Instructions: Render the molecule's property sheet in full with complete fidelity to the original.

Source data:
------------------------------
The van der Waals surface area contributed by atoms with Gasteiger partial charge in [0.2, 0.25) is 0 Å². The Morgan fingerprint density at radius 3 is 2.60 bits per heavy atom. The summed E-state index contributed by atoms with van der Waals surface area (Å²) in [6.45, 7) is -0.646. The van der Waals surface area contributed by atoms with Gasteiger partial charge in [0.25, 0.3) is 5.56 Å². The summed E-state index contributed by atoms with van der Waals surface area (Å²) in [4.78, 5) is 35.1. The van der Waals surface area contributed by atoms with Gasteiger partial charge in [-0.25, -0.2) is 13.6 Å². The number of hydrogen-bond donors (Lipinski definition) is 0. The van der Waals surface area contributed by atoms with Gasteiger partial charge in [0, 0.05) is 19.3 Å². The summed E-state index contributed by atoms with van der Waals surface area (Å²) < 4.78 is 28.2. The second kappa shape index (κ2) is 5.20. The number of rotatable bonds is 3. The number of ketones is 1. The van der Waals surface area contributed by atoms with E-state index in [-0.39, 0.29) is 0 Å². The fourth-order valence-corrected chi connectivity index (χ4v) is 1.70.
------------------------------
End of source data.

The van der Waals surface area contributed by atoms with Gasteiger partial charge in [0.2, 0.25) is 0 Å². The Morgan fingerprint density at radius 3 is 2.60 bits per heavy atom. The summed E-state index contributed by atoms with van der Waals surface area (Å²) in [6.45, 7) is -0.646. The van der Waals surface area contributed by atoms with Gasteiger partial charge in [0.25, 0.3) is 5.56 Å². The summed E-state index contributed by atoms with van der Waals surface area (Å²) in [4.78, 5) is 35.1. The van der Waals surface area contributed by atoms with Gasteiger partial charge in [-0.25, -0.2) is 13.6 Å². The number of hydrogen-bond donors (Lipinski definition) is 0. The van der Waals surface area contributed by atoms with Gasteiger partial charge in [0, 0.05) is 19.3 Å². The summed E-state index contributed by atoms with van der Waals surface area (Å²) < 4.78 is 28.2. The second kappa shape index (κ2) is 5.20. The number of rotatable bonds is 3. The number of ketones is 1. The van der Waals surface area contributed by atoms with E-state index in [-0.39, 0.29) is 0 Å². The fourth-order valence-corrected chi connectivity index (χ4v) is 1.70.